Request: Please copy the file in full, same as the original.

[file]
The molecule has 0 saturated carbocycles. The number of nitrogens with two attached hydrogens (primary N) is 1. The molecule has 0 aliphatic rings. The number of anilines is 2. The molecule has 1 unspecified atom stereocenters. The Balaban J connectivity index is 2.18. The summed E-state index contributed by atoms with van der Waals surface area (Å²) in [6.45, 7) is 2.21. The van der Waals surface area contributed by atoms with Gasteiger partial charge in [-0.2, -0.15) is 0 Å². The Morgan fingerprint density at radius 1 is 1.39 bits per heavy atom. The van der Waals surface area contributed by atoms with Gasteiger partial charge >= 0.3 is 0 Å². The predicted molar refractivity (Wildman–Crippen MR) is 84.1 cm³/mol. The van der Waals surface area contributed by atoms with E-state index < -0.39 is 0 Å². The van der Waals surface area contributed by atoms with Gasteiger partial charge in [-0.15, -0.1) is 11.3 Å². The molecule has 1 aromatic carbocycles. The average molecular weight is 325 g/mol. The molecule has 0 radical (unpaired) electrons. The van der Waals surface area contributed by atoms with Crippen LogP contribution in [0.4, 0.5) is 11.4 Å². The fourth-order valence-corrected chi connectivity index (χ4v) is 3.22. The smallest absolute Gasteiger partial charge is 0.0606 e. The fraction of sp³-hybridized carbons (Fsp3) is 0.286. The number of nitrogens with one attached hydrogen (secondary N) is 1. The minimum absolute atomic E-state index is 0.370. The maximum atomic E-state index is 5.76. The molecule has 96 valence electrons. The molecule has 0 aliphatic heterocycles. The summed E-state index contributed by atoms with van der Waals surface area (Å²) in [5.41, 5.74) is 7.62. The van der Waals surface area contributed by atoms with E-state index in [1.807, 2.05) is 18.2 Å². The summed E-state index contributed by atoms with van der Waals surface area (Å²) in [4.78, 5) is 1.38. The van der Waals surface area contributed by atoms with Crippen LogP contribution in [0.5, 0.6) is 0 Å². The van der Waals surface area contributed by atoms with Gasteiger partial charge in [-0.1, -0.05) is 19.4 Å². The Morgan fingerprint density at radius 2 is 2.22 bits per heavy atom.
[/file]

The molecule has 0 saturated carbocycles. The number of nitrogens with two attached hydrogens (primary N) is 1. The molecule has 0 aliphatic rings. The number of anilines is 2. The molecule has 1 unspecified atom stereocenters. The Balaban J connectivity index is 2.18. The summed E-state index contributed by atoms with van der Waals surface area (Å²) in [6.45, 7) is 2.21. The van der Waals surface area contributed by atoms with Gasteiger partial charge in [-0.2, -0.15) is 0 Å². The Morgan fingerprint density at radius 1 is 1.39 bits per heavy atom. The van der Waals surface area contributed by atoms with Gasteiger partial charge >= 0.3 is 0 Å². The predicted molar refractivity (Wildman–Crippen MR) is 84.1 cm³/mol. The van der Waals surface area contributed by atoms with E-state index < -0.39 is 0 Å². The van der Waals surface area contributed by atoms with Gasteiger partial charge in [-0.15, -0.1) is 11.3 Å². The molecule has 1 aromatic carbocycles. The average molecular weight is 325 g/mol. The molecule has 0 radical (unpaired) electrons. The van der Waals surface area contributed by atoms with Crippen LogP contribution in [0.4, 0.5) is 11.4 Å². The fourth-order valence-corrected chi connectivity index (χ4v) is 3.22. The smallest absolute Gasteiger partial charge is 0.0606 e. The fraction of sp³-hybridized carbons (Fsp3) is 0.286. The number of nitrogens with one attached hydrogen (secondary N) is 1. The minimum absolute atomic E-state index is 0.370. The maximum atomic E-state index is 5.76. The molecule has 96 valence electrons. The molecule has 0 aliphatic heterocycles. The summed E-state index contributed by atoms with van der Waals surface area (Å²) in [5.41, 5.74) is 7.62. The van der Waals surface area contributed by atoms with E-state index in [1.807, 2.05) is 18.2 Å². The summed E-state index contributed by atoms with van der Waals surface area (Å²) in [4.78, 5) is 1.38. The van der Waals surface area contributed by atoms with Crippen LogP contribution in [0.5, 0.6) is 0 Å². The van der Waals surface area contributed by atoms with Gasteiger partial charge in [-0.1, -0.05) is 19.4 Å². The Morgan fingerprint density at radius 2 is 2.22 bits per heavy atom.